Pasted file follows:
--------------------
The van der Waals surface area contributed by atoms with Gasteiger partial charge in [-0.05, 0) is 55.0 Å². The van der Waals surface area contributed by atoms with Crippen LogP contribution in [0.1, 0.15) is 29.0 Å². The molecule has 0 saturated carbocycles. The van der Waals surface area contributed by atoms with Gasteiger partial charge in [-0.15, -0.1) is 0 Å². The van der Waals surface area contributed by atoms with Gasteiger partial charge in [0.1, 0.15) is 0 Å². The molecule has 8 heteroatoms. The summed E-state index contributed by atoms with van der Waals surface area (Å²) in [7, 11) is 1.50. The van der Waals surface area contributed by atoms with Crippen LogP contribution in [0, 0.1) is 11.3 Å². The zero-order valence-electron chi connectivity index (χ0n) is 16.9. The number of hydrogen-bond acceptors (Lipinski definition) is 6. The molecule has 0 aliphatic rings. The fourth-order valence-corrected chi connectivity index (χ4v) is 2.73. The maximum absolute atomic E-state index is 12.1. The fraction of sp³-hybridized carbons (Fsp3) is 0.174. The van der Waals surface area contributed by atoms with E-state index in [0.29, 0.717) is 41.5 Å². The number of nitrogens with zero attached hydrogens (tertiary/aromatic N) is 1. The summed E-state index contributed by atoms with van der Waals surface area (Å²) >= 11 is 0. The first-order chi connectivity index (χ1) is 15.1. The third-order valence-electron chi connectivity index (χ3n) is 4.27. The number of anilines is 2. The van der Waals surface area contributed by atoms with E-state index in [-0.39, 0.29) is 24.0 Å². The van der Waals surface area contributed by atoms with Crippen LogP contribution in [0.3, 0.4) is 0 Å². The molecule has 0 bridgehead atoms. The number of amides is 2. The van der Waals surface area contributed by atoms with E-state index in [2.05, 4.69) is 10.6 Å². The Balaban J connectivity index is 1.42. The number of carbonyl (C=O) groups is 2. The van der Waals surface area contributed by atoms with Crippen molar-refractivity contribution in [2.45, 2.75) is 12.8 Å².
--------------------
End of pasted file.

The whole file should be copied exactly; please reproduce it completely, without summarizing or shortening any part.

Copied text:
The van der Waals surface area contributed by atoms with Gasteiger partial charge in [-0.05, 0) is 55.0 Å². The van der Waals surface area contributed by atoms with Crippen LogP contribution in [0.1, 0.15) is 29.0 Å². The molecule has 0 saturated carbocycles. The van der Waals surface area contributed by atoms with Gasteiger partial charge in [-0.15, -0.1) is 0 Å². The van der Waals surface area contributed by atoms with Gasteiger partial charge in [0.1, 0.15) is 0 Å². The molecule has 8 heteroatoms. The summed E-state index contributed by atoms with van der Waals surface area (Å²) in [7, 11) is 1.50. The van der Waals surface area contributed by atoms with Crippen LogP contribution in [0, 0.1) is 11.3 Å². The zero-order valence-electron chi connectivity index (χ0n) is 16.9. The number of hydrogen-bond acceptors (Lipinski definition) is 6. The molecule has 0 aliphatic rings. The fourth-order valence-corrected chi connectivity index (χ4v) is 2.73. The maximum absolute atomic E-state index is 12.1. The fraction of sp³-hybridized carbons (Fsp3) is 0.174. The van der Waals surface area contributed by atoms with E-state index in [0.29, 0.717) is 41.5 Å². The number of nitrogens with zero attached hydrogens (tertiary/aromatic N) is 1. The summed E-state index contributed by atoms with van der Waals surface area (Å²) >= 11 is 0. The first-order chi connectivity index (χ1) is 15.1. The third-order valence-electron chi connectivity index (χ3n) is 4.27. The number of anilines is 2. The van der Waals surface area contributed by atoms with E-state index in [-0.39, 0.29) is 24.0 Å². The van der Waals surface area contributed by atoms with Crippen LogP contribution in [0.3, 0.4) is 0 Å². The molecule has 0 bridgehead atoms. The number of amides is 2. The van der Waals surface area contributed by atoms with E-state index in [2.05, 4.69) is 10.6 Å². The Balaban J connectivity index is 1.42. The number of carbonyl (C=O) groups is 2. The van der Waals surface area contributed by atoms with Crippen molar-refractivity contribution in [2.45, 2.75) is 12.8 Å².